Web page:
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Wednesday, 2 June 2021

Associations Request Urgent Meeting With PM Andrej Plenković on Regular Public Transport

ZAGREB, 2 June, 2021 - The Croatian Employers' Association (HUP) and the SSSH trade union federation have asked Prime Minister Andrej Plenković for an urgent meeting on the regulation of regular public transport, stressing that if the meeting is not held, they "will be forced to take certain joint activities".

The answer and the date of the urgent meeting are expected by Friday, 4 June, at the latest, the associations said in a letter to the prime minister.

Employers and unionists say they have been "more than active" in proposing solutions and "more than patient" over the last three years, waiting for the final implementation of European and national regulations.

The HUP and the SSSH warn that the already ready legal solutions that were a prerequisite for signing contracts for regular public passenger transport on county and inter-county lines up to 100 kilometres are not implemented due to the inactivity of state administration bodies.

They also said that the decision had not yet been made on the distribution of funds from the state budget to counties, even though the funds, according to the SSSH and the HUP, had already been secured, and that public service contracts between counties and private transport companies involved in regular public passenger transport had not been signed yet.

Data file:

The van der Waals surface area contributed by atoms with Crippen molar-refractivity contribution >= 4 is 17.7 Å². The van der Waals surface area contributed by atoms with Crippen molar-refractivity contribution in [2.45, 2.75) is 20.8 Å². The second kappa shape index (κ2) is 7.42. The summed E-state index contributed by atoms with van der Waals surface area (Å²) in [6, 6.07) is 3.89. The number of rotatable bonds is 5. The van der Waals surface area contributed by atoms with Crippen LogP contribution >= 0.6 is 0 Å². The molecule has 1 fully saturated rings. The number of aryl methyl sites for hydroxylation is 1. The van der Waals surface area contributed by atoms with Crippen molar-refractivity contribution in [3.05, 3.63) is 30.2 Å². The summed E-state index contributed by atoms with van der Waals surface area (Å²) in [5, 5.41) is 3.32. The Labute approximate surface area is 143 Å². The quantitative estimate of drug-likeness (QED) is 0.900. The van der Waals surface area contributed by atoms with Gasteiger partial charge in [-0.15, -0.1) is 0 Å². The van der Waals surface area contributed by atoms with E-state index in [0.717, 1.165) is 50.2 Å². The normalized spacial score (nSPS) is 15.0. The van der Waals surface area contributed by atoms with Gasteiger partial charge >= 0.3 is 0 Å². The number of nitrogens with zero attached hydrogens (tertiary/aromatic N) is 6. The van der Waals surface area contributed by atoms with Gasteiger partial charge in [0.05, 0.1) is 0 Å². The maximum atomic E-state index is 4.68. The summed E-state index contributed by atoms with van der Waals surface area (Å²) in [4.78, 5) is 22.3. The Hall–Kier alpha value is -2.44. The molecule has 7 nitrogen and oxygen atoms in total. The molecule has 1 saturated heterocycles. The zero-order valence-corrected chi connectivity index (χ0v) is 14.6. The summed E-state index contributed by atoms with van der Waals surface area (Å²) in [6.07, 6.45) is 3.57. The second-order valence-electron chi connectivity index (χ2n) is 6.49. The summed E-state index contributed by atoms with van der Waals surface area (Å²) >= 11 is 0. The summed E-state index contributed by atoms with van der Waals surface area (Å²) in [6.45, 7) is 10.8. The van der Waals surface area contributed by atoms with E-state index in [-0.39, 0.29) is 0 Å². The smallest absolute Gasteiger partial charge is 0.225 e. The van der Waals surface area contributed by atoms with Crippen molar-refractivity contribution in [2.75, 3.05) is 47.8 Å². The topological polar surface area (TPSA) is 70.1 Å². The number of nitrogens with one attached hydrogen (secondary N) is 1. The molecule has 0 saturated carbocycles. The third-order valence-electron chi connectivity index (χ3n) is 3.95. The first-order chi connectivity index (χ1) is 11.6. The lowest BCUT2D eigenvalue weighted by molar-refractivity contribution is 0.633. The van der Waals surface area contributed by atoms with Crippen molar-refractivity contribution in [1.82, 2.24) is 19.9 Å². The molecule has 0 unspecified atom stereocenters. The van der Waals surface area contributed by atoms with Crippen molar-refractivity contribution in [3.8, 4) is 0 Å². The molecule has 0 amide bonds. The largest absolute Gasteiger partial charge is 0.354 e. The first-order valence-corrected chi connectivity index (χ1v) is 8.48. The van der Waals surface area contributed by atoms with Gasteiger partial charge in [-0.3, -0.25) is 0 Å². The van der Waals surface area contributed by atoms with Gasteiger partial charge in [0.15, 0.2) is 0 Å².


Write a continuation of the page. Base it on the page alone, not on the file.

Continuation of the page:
"Private bus carriers from the HUP transport association account for 80% of the public transport on county and inter-county lines up to 100 kilometres and employ over 7,000 workers who are directly affected by such irresponsible behaviour of the relevant ministries," the HUP said.

Without a public service contract, the process of collective bargaining to improve working conditions in the transport sector is at a standstill and existing jobs are in jeopardy, they noted.

The operation of most public bus lines is at risk, especially in rural areas, and workers and private public transport providers haven't been able to plan their business and their companies' prospects for three years now, the HUP and the SSSH warned.

The HUP and the SSSH think that the government should make a decision on the distribution of funds from the state budget to counties (signatories of contracts with transport companies) at its next session.

They added that it was also necessary to stop discrimination against private bus carriers and their workers in relation to carriers owned by the public sector since private companies still didn't have public service contracts, while public companies did, for the same service.

They also think that it is necessary to continue with the job-retention subsidies for all companies that continue to register a decline in business and meet the prescribed criteria.

That is especially important, they said, for passenger transport on lines in rural areas, where the number of passengers is declining sharply, also because of the end of the school year and the holidays, and cannot be sustained without state support.